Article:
Was The British Empire A Good Thing Essay Topics

British Empire

The sun never set on the British Empire, until it did. After World War II the balance of power had truly shifted away from this ageing colonial set up. US-led NATO (headed by the Five Eyes) and the USSR-led Warsaw Pact were the dominate global players who frowned upon European colonialism.

In order to establish such a colossal empire a strong naval and merchant fleet was necessary- Britain is an island, to get anywhere else boats were a necessity. So you could say they got pretty good at building them. Liberalism was an essential ideology behind the Empire- trade was how Europe would enact a delicate balance of power in attempts to avoid destructive continent wide wars.

Unfortunately this simply meant outsourcing violence elsewhere on foreign lands. The latent prosperity within colonies would be funnelled back to Britain instead of staying in the region. The origins of the British Empire can be found in the plantations of Ireland.

Britain was a major player in the slave trade. After losing the Thirteen American Colonies in the War of Independence Britain had to look elsewhere on the globe to find somewhere to pillage and oppress in order to sustain itself. The exploration of the Pacific and the foundation of East India Company in Asia ensured that the loss of America would not mean the loss of the Empire.

Decolonisation and decline of the British Empire occurred after World War II. Britain began a largely peaceful disengagement from its colonies, I say largely peaceful because they were only handed off once non-Communist governments and parties were in place to to over. This was the Cold War remember, and anti-imperialism was beaten by anti-Communism any day of the week.

Relics of the British Empire still exist today; the borders of the new nation-states born from ex-colonies were decided by the old powers, governance structures were passed down, language remained, the Commonwealth means that the Queen is still the Head of State for many countries. In 1945 the number of people under British rule outside the UK was around 700 million, by 1965 this had tumbled to five million, three million of which were in Hong Kong. Once Hong Kong was transferred to the Chinese government this number fell again.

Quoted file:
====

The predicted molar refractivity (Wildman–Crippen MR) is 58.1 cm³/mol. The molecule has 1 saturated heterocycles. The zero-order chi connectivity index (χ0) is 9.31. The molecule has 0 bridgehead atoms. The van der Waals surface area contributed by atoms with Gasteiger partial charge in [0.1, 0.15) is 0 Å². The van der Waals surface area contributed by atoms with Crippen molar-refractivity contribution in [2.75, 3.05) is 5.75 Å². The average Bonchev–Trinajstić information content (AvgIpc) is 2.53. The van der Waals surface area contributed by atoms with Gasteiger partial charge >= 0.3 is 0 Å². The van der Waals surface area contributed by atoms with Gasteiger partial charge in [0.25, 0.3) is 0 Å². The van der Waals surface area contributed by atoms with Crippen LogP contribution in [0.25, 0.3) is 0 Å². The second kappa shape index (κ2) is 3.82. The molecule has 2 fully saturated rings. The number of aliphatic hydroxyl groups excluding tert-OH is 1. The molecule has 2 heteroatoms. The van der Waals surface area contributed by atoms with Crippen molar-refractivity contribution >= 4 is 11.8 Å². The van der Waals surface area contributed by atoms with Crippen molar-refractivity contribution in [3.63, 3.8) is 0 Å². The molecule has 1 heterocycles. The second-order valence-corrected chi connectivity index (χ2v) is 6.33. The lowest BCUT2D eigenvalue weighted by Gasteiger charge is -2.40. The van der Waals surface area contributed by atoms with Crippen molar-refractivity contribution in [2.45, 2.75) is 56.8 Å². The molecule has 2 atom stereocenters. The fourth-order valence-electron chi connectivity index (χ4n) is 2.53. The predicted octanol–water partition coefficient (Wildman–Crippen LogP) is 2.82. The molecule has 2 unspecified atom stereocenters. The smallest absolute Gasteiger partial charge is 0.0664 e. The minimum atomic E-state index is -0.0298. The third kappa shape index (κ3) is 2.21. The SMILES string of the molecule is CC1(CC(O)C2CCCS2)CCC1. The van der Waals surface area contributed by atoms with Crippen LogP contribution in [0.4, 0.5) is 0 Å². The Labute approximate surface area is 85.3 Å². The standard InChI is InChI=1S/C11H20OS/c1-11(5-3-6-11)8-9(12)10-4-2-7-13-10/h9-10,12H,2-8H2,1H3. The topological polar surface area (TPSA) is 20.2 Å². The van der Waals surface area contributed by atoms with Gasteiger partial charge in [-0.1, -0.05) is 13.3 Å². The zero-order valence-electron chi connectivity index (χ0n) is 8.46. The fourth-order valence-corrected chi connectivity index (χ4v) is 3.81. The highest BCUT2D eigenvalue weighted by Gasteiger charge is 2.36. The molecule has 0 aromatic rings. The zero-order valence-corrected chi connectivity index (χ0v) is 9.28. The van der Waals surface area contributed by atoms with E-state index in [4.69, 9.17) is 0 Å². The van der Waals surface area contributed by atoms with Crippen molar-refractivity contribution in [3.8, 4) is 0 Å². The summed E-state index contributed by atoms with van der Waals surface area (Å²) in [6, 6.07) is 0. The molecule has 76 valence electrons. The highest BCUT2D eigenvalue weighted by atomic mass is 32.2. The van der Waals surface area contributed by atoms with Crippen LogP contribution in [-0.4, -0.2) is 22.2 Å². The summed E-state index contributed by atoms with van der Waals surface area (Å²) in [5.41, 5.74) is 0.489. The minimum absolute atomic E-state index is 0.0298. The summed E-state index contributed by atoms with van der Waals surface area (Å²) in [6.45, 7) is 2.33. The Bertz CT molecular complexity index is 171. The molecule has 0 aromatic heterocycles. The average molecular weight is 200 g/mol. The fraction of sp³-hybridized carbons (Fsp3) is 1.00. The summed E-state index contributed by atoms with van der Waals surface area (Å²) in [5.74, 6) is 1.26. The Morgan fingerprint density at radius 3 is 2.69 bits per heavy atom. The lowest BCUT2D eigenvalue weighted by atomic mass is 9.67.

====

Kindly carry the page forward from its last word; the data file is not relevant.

The British Empire is often glorified, the narrative of a civilising mission was present throughout its history and still holds sway today. Former colonies are still recovering- the Sykes-Picot agreement is one reason for the strife in Iraq and Syria at the moment. Decisions made hundreds of years ago on an unwilling population are reaching through history to slap us in the face for our mistakes.

Essay on Was the British Empire a force for good or for evil?

1438 Words6 Pages

The British Empire is the largest empire ever seen on the face of this planet. The empire was divided into two. The first part of the empire revolved around the British colonies in America that were popularly known as the thirteen colonies. These gained independence from Britain in 1783. The second part of the empire, which developed from the first empire, came later. It started during the Napoleonic wars and survived throughout the nineteenth century and the first half of the twentieth century. In fact, the British withdrew from its last colony, Hong Kong, in 1997; indeed the empire lasted for a long time. It developed from India and spun to regions of Africa and Australia. The influence and the power of the empire spun around the world…show more content…

The development of infrastructure is another positive impact brought about by the empire. To manage the colonies and open them up for easier mobility, the British needed to have proper infrastructure in place. As a result, they constructed numerous roads, railroads, airports and ports in their colonies. For instance, the British developed the Suez Canal and an important sea passage from Europe to India as well as developed a 70, 000 mile of paved roads, 40,000 miles of railroads in India and others (Iyer, 2004). They also constructed numerous ports, roads and railroads on their colonies in Africa. This was indeed a great development in these countries, and the accessibility of different places became easier since roads and railroads now linked the places. Such developments are still very efficient till this day and age

The empire was also responsible for the spread of new agricultural technologies and farming methods. In many nations that the British colonised, they introduced plantation farming, by cultivating many parts of what was “wilderness” into farmland (Chin, 2009). Vast chunks of land were brought under plantation of crops such as sugarcane, tobacco, cotton and others. Also, the British introduced new crop and animal varieties whose yield was notably superior to the homegrown crops. For instance, the British introduced and enhanced the cultivation and production of grains in the Canadian prairies. In this regard, the British Empire

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